Bitmain Technologies, the designer of chips used in cryptocurrency mining that is planning a landmark initial public offering (IPO), may be losing its technological edge, according to analysts at Sanford C Bernstein & Co.
The Beijing-based company, co-founded by 32-year-old billionaire Jihan Wu, may need to write down the value of its inventory as makers of rival cryptocurrency mining equipment catch up, analysts led by Mark Li at Bernstein wrote in a report on Wednesday.
Taiwan Semiconductor Manufacturing Co (TSMC), which produces the chips designed by Bitmain, should ask the company to make full prepayments and refrain from adding capacity solely for cryptocurrency-related demand, according to the Bernstein analysts.
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“The competitiveness of Bitmain’s chips is in question,” the analysts wrote.
While Bernstein called Bitmain’s performance last year a “wild success” and noted that it controlled an estimated 85 per cent of the market for cryptocurrency mining chips, the company is facing growing competition from players including Canaan and Ebang International Holdings, which are also pursuing IPOs in Hong Kong.
Demand for all of the companies’ products has come under pressure this year after a sell-off in virtual currencies cut Bitcoin’s value by more than half.
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Bitmain and TSMC did not immediately respond to requests for comment.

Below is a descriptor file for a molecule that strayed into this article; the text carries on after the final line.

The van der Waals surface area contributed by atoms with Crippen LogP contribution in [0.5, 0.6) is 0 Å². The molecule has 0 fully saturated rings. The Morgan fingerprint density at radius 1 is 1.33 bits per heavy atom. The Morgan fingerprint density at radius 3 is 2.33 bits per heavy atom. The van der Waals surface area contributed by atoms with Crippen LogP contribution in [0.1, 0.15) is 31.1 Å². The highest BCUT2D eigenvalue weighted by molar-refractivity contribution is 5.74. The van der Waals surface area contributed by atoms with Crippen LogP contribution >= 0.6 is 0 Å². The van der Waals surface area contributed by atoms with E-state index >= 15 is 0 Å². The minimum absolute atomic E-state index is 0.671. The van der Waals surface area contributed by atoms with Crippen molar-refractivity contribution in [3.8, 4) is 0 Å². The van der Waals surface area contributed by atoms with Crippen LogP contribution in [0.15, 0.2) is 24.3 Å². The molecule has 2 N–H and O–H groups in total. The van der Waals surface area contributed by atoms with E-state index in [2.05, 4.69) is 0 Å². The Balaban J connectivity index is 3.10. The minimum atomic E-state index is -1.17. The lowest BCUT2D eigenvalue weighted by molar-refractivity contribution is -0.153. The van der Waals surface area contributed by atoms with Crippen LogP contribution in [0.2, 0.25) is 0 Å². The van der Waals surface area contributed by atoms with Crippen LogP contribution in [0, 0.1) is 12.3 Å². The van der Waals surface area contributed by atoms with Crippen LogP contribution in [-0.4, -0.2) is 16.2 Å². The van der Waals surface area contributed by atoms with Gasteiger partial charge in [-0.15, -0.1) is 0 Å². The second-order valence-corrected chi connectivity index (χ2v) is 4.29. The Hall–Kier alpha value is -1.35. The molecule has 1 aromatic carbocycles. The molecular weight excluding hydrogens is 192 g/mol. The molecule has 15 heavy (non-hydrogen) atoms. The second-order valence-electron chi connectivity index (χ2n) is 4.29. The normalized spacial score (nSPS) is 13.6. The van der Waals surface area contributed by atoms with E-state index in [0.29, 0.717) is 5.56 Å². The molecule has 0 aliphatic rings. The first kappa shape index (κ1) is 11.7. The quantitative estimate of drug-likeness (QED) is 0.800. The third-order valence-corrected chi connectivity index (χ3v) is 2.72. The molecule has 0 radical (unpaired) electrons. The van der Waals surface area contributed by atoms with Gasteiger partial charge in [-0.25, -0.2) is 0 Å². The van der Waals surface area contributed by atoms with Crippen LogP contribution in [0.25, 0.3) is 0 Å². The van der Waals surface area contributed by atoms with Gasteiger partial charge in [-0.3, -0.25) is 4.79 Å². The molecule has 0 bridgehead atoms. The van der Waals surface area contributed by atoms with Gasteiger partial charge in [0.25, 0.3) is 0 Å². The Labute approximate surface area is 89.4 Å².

Bitmain, which is also one of the biggest operators of cryptocurrency mining collectives, is planning a Hong Kong IPO that could raise as much as US$3 billion, people with knowledge of the matter said last week.
A successful listing would be a landmark event for the cryptocurrency industry, which is increasingly trying to move from the fringes of finance into the mainstream.
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Speculation about Bitmain’s finances has intensified in recent days. Unverified investor presentations purporting to show details of Bitmain’s business have been circulating online, prompting discussions in cryptocurrency circles over the company’s exposure to falling virtual currency prices.
Bitmain has likely been acquiring large amounts of Bitcoin Cash, posing a “major risk” as the bitcoin offshoot’s value declines, Li said.
Bitcoin Cash has tumbled by about 68 per cent since the first week of May, versus a 30 per cent drop in bitcoin, according to Bloomberg composite pricing.